Adidas is using a unique 3D printing technology to explore the world of custom-crafted midsoles designed to enhance performance in running footwear by ensuring comfort and cushioning while maintaining stability and support.
Align Technologies disrupted dentistry with Invisalign, a 3-D printed alternative to braces – but now the wide availability of additive manufacturing technology threatens their competitive advantage.
Additive manufacturing threatens to fundamentally disrupt the way parts are designed in the aerospace industry – can an established player like Rolls-Royce display enough agility to stay ahead in the market and capitalize on this new technology?
Lumiena, a startup making “smart” LED lighting systems, couldn’t find the processing equipment it needed to make its novel products since the technology didn’t exist. Thanks to additive manufacturing, it made its own equipment, and this was a game-changer until its scalability was called into question.
While Stryker has launched 3D-printed medical implants in the past, it recently made significant investments in additive manufacturing technology that it hopes will make it a leader in the medical technology industry.
GE unleashes the power of Additive Manufacturing
Explores Adidas’s push to mass-produce 3D-printed shoes
The essay is about the explosive issues surrounding Defense Distributed, a company that develops virtual blueprints of guns that anyone can download and use to print a gun at home, in a 3d printer. Most importantly, it is about additive manufacturing and its potentially huge impacts in society and does not intend to take a side on any political issue or on the merits of people or organizations represented in it.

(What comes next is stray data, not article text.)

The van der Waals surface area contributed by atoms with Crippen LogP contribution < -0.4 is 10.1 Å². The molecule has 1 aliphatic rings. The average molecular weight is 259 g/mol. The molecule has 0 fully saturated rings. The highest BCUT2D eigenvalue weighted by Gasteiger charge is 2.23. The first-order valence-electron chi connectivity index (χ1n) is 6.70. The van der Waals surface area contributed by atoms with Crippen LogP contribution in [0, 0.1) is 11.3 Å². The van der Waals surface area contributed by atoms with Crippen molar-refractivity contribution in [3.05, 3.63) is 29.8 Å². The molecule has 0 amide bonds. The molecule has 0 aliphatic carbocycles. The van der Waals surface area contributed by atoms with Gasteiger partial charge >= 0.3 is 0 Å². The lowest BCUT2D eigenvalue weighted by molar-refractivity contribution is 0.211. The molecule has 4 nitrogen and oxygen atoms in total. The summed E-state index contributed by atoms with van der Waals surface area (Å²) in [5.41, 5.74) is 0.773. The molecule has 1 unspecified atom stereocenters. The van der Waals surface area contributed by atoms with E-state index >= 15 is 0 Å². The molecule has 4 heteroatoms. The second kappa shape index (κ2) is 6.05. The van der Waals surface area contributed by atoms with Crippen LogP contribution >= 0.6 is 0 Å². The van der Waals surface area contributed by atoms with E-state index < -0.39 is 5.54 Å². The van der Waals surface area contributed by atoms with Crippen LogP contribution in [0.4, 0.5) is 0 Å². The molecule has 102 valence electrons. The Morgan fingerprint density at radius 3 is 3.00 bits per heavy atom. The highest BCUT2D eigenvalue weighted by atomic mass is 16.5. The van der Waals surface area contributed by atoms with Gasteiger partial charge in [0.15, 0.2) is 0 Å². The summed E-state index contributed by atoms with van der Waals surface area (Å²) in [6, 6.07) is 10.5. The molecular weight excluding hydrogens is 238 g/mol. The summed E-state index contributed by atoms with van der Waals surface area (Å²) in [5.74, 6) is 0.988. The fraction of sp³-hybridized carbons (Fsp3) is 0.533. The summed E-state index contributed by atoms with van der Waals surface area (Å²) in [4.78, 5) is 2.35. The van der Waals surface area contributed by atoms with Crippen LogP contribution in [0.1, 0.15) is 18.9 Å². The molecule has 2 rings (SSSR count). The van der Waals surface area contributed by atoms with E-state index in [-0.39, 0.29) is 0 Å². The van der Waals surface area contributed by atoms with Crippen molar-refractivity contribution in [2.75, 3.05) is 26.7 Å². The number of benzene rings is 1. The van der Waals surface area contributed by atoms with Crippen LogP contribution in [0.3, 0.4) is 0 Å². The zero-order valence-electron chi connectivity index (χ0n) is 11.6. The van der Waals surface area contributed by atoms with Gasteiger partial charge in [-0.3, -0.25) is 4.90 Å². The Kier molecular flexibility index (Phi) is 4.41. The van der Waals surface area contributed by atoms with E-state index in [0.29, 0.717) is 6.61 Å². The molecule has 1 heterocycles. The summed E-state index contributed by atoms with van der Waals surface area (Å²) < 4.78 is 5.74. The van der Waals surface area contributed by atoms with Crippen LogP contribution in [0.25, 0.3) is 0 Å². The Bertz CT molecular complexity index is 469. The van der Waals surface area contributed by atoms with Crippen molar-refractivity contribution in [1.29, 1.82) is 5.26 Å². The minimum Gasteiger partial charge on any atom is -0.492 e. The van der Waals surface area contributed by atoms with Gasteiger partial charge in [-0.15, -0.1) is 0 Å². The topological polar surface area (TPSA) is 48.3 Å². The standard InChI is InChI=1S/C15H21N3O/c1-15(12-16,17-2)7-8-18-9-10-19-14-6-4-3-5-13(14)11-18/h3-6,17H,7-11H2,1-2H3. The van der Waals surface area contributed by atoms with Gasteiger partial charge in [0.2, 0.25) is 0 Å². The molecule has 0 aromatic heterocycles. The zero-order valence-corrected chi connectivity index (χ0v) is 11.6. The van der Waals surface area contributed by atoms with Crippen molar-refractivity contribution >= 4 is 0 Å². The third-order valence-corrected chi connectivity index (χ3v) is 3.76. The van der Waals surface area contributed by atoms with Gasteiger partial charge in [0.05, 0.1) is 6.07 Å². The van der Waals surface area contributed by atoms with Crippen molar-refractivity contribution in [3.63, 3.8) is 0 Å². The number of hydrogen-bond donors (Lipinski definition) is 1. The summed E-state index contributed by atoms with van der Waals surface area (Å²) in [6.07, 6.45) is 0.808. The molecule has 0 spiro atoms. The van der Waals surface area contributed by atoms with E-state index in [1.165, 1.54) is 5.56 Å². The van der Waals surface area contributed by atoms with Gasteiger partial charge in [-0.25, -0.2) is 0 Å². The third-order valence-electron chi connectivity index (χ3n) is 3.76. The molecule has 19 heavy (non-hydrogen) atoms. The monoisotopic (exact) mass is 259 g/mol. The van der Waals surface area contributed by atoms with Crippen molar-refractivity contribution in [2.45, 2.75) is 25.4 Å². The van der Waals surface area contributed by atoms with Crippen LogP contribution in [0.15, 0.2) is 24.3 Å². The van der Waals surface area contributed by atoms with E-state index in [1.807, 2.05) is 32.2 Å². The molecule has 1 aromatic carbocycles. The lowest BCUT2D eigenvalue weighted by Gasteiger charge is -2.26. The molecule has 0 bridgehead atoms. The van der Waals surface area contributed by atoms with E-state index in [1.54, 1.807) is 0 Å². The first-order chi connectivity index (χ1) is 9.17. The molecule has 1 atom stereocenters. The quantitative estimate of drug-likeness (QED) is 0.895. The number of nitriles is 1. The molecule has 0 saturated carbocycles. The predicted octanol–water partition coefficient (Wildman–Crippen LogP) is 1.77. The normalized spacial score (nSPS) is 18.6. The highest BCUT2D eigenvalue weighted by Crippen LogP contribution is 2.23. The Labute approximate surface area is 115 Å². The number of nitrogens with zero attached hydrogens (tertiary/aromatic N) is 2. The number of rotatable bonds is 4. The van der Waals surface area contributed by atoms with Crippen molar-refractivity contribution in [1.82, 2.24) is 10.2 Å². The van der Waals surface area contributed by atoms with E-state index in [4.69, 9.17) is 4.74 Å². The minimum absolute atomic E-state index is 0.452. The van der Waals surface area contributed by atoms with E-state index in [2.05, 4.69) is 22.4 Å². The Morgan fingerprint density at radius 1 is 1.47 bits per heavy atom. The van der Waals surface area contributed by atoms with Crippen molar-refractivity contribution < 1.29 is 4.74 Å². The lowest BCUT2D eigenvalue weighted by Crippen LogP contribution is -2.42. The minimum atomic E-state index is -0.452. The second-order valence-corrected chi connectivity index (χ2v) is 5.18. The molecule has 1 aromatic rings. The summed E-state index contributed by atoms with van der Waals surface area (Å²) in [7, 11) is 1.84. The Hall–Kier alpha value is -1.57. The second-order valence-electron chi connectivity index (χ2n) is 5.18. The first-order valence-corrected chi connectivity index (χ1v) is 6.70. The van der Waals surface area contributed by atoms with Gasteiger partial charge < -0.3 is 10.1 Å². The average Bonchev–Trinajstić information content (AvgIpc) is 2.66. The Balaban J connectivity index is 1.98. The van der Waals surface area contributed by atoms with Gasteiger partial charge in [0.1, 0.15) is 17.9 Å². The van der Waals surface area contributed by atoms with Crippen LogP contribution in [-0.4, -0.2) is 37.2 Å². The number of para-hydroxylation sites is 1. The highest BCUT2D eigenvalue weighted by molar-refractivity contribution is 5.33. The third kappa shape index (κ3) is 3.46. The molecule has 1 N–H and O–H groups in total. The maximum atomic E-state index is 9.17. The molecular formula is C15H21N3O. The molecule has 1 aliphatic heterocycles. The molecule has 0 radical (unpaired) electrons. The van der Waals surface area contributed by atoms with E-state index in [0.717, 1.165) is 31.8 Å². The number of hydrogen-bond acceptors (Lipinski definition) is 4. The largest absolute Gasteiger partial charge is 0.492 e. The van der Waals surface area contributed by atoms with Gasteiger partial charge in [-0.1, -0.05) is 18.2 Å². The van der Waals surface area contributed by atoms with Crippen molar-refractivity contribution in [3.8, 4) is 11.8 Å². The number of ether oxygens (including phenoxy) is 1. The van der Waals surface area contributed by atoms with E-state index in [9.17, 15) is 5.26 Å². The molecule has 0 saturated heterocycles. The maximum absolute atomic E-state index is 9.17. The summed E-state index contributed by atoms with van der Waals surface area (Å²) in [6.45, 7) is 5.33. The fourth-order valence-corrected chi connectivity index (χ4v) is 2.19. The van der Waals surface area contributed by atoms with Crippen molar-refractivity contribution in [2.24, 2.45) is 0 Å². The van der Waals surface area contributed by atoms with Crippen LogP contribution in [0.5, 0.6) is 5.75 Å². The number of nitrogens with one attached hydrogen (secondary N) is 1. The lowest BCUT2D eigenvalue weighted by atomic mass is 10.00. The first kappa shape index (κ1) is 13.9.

There is a large shortage of organs available for lifesaving transplants. As a result medical researchers are turning to 3D bioprinting to address the growing shortage. Swedish start-up Cellink is revolutionizing the bioprinting industry with its innovative bioink, making bioprinting more widely accessible.
Boeing has leveraged additive manufacturing to improve upon its existing production processes. To what extent can Boeing continue to capitalize off of these capabilities and what obstacles stand in its way?